The diagram below shows an example of an Hertzsprung-Russell (H-R) diagram. The first such diagram was plotted by Ejnar Hertzsprung in 1911, and (independently) by Henry Norris Russell in1913. This diagram came to be known as the Hertzsprung Russell diagram, or simply the HR diagram. The horizontal scale shows the temperature of the stars. It is by convention reversed so that the hottest stars are located near the origin, and the coolest stars are to the right.
It is a "two-dimensional" plot for the observed stars, and represents one of the greatest observational syntheses in astronomy and astrophysics! Measuring the stars luminosity was more difficult. Some stars are closer to the earth, while others are extremely distant. Because light becomes more spread out as it moves away from its source, more distant stars would look dimmer, even if they were very bright up close. It was decided to standardize the brightness of each star so that it appeared to be located at a distance of 10 parsecs from the earth, or about 32.6 light years away. The brighntess of the sun would be set at "1", and other stars would be ranked accordingly.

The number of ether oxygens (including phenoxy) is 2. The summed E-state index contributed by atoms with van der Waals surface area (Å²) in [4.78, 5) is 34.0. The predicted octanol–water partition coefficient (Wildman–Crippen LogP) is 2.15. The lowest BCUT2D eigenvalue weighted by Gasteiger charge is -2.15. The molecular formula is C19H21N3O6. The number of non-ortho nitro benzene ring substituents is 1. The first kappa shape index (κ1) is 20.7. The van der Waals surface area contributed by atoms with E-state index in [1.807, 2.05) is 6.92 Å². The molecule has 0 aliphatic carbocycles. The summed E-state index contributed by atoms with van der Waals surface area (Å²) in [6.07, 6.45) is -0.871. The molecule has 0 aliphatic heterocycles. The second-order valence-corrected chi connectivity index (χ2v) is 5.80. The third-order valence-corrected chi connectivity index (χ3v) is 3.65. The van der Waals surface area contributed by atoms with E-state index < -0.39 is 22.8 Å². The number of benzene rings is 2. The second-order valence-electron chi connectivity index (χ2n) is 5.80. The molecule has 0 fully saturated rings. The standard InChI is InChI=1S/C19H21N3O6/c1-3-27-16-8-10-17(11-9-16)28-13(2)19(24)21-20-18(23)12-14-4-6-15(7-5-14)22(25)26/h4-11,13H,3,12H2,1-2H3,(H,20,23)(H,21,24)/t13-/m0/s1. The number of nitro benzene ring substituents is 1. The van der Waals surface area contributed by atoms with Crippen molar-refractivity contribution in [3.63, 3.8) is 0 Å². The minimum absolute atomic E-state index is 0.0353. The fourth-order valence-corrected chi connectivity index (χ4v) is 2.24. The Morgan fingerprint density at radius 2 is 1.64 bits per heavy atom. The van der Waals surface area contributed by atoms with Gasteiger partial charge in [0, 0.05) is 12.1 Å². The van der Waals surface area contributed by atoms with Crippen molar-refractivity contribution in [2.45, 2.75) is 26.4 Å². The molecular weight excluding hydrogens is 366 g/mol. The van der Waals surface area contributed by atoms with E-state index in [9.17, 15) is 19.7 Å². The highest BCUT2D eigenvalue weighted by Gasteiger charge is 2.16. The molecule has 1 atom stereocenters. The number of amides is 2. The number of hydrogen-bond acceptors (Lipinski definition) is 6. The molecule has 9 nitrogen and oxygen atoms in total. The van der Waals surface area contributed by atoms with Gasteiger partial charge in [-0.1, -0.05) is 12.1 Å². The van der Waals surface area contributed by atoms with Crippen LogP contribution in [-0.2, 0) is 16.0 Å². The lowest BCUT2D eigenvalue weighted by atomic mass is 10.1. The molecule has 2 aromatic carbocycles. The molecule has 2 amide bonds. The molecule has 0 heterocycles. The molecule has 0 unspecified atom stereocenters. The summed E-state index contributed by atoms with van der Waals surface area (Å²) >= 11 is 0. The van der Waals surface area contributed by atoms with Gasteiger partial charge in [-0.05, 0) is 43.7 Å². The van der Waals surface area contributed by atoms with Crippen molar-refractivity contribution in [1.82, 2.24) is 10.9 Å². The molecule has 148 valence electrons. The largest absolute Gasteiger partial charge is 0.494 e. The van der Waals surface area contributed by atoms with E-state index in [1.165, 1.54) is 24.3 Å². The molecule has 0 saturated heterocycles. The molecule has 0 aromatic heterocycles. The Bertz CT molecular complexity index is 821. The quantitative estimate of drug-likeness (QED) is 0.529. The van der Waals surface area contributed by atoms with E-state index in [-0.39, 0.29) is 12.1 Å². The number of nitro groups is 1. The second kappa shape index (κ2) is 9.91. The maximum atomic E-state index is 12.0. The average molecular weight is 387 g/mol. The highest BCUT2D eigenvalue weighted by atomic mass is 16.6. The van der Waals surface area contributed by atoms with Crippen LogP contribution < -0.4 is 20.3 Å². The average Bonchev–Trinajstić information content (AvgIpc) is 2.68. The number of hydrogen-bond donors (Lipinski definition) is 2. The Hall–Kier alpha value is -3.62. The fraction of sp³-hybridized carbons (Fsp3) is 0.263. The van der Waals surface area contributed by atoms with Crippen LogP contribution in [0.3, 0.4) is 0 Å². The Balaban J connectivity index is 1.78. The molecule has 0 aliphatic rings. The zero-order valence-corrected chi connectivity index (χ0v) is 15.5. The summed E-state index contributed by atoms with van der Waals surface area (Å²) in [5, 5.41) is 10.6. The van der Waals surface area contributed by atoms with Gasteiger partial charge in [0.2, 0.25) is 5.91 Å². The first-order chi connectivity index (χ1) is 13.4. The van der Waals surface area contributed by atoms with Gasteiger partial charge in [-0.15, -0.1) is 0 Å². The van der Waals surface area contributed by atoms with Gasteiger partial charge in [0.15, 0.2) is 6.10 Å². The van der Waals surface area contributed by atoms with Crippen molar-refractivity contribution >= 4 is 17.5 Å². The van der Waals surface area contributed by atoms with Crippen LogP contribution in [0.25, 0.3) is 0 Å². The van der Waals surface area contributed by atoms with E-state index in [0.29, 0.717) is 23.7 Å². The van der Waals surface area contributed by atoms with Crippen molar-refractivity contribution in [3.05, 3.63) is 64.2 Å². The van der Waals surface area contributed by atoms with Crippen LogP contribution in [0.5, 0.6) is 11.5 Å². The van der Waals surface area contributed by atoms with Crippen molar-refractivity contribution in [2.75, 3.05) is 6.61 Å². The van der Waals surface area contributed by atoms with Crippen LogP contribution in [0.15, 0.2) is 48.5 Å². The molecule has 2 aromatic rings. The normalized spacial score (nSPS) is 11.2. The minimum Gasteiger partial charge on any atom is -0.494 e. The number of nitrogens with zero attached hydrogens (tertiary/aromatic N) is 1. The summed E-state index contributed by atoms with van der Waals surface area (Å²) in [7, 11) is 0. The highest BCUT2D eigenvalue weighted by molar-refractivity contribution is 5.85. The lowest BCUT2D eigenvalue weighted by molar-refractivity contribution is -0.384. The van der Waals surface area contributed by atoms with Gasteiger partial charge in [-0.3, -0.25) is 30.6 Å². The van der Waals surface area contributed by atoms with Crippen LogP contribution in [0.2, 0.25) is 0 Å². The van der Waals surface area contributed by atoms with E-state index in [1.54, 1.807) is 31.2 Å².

The important things to note about such a diagram is that:
The various boxes on the diagram illustrate the general areas that
studied here in order to gain a greater understanding of how star
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